The technical accident report gave the probable cause as "the failure and separation of the right wing, which resulted from the airline's failure to identify and properly repair fatigue cracks in the wing, and the failure of the FAA to detect and correct deficiencies in the company's maintenance programme".

Considering this and other structural failure accidents to very old airframes, last year the NTSB had recommended that the FAA eliminate an exemption that allows aircraft with fewer than 30 seats type-certificated before 1 January 1958 to forgo certain supplemental inspections that would reveal fatigue faults. That exemption applies to about 80 transport aircraft on the US register.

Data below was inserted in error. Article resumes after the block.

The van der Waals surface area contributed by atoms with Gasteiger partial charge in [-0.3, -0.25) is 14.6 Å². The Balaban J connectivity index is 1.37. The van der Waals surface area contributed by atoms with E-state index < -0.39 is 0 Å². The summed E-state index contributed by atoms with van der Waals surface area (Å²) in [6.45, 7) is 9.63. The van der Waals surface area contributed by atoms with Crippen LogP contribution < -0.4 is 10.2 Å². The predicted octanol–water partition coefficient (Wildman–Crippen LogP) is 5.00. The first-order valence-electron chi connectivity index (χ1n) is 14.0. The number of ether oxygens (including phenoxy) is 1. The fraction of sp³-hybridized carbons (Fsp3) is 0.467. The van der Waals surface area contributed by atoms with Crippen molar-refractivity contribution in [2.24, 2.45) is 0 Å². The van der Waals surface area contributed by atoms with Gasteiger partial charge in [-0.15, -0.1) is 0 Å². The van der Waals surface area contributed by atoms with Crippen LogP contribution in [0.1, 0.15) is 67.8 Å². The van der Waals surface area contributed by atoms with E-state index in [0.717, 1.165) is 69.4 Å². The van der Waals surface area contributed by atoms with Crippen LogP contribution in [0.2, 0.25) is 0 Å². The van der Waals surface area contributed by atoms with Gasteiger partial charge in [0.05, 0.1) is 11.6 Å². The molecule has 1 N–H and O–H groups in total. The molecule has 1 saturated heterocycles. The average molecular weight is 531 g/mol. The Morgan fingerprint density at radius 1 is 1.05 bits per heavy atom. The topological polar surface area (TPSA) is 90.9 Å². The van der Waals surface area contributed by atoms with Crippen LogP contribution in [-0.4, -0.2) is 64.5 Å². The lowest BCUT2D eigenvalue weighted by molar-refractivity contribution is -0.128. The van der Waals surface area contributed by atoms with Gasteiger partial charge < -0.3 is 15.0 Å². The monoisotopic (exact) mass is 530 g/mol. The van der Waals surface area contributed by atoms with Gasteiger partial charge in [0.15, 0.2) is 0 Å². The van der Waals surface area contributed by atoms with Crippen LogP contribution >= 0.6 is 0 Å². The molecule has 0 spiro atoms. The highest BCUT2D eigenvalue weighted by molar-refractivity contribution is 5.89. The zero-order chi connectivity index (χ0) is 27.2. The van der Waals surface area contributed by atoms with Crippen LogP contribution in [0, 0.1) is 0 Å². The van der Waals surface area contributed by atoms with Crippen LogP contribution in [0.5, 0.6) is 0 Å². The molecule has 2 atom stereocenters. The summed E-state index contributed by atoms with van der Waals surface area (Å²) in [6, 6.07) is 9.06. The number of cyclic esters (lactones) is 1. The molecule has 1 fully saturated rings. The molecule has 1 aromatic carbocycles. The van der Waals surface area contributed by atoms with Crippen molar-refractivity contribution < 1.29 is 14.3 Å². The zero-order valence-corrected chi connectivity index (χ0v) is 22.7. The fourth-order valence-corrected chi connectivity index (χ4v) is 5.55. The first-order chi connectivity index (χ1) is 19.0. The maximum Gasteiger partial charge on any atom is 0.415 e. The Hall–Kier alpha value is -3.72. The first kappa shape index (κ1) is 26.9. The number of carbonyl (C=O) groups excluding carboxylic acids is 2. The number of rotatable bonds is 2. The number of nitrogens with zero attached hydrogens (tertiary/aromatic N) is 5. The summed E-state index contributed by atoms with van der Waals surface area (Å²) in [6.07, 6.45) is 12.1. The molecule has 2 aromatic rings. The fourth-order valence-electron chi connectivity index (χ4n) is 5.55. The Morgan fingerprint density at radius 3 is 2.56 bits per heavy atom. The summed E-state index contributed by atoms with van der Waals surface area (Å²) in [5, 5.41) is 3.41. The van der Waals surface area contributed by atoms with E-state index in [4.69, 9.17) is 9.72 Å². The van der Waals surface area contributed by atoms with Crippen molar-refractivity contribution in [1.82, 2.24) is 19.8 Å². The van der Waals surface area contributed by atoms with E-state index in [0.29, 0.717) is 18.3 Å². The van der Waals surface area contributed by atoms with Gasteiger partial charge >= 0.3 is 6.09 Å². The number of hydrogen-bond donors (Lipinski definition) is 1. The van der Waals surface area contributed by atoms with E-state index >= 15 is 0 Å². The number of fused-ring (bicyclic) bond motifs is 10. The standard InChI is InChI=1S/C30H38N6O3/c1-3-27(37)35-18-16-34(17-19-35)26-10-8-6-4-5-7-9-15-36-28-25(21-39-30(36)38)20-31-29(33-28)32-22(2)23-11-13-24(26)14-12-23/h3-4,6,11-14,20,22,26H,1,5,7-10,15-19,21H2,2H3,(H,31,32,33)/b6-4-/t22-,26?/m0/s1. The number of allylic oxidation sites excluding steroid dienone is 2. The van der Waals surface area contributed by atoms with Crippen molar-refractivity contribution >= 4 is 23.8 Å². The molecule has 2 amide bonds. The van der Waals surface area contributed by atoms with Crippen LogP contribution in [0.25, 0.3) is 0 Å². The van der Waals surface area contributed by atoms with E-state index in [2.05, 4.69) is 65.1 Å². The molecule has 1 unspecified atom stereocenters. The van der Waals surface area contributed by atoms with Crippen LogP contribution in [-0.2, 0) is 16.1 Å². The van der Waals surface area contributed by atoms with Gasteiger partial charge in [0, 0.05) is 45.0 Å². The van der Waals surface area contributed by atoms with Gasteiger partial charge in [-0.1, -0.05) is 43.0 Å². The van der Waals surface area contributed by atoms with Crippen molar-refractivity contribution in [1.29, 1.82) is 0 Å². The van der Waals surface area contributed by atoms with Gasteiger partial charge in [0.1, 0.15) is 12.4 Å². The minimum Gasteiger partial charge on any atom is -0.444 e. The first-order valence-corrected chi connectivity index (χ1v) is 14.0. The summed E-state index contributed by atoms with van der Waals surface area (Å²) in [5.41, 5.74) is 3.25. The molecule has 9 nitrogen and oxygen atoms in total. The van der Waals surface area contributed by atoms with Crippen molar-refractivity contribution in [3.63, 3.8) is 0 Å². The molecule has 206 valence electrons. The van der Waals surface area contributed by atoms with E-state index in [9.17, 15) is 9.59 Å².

Indonesia, which has never had a good safety record, has suffered two jet fatal accidents so far this year, but that was not all. One of the carriers involved - Adam Air - having lost a 737 with all on board on 1 January, saw one of its crews land another 737 so hard that the fuselage bent in the middle.

Meanwhile, the accident investigator studying the Garuda Indonesian Airlines 737 accident on 7 March in which 21 people died, has issued preliminary statements indicating that the aircraft approached the airport too fast, too steeply, and incorrectly configured for landing. Garuda has suffered four fatal accidents in the past 21 years. Indonesian domestic carrier Merpati Nusantara has had 14 fatal accidents in the past two decades.

Last week Indonesia signed an unprecedented declaration with the International Civil Aviation Organisation, committing the country to "prompt and wide-ranging action for improving the safety of its civil aviation system". Speaking at the Indonesian Strategic Aviation Safety Summit in Bali, ICAO president Roberto Kobeh Gonzales said: "There is an urgent need to implement a concrete, realistic and achievable plan of action." (see box below).